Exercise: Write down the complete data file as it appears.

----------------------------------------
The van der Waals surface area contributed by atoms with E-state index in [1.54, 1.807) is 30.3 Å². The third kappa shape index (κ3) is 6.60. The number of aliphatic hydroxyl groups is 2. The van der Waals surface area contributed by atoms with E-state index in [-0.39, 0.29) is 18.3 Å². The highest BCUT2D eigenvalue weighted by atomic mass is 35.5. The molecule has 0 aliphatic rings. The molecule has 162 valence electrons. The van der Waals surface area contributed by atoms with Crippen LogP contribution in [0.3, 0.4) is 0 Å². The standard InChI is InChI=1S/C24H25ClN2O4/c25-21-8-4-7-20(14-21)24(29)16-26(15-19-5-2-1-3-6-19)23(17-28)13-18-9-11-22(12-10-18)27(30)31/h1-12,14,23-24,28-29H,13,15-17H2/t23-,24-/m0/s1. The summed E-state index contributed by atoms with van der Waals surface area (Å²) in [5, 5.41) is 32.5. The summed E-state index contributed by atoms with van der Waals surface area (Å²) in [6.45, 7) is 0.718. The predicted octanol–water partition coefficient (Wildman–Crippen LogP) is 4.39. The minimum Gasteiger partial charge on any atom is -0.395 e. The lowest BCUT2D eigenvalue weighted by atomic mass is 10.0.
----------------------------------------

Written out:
The van der Waals surface area contributed by atoms with E-state index in [1.54, 1.807) is 30.3 Å². The third kappa shape index (κ3) is 6.60. The number of aliphatic hydroxyl groups is 2. The van der Waals surface area contributed by atoms with E-state index in [-0.39, 0.29) is 18.3 Å². The highest BCUT2D eigenvalue weighted by atomic mass is 35.5. The molecule has 0 aliphatic rings. The molecule has 162 valence electrons. The van der Waals surface area contributed by atoms with Crippen LogP contribution in [0.3, 0.4) is 0 Å². The standard InChI is InChI=1S/C24H25ClN2O4/c25-21-8-4-7-20(14-21)24(29)16-26(15-19-5-2-1-3-6-19)23(17-28)13-18-9-11-22(12-10-18)27(30)31/h1-12,14,23-24,28-29H,13,15-17H2/t23-,24-/m0/s1. The summed E-state index contributed by atoms with van der Waals surface area (Å²) in [5, 5.41) is 32.5. The summed E-state index contributed by atoms with van der Waals surface area (Å²) in [6.45, 7) is 0.718. The predicted octanol–water partition coefficient (Wildman–Crippen LogP) is 4.39. The minimum Gasteiger partial charge on any atom is -0.395 e. The lowest BCUT2D eigenvalue weighted by atomic mass is 10.0.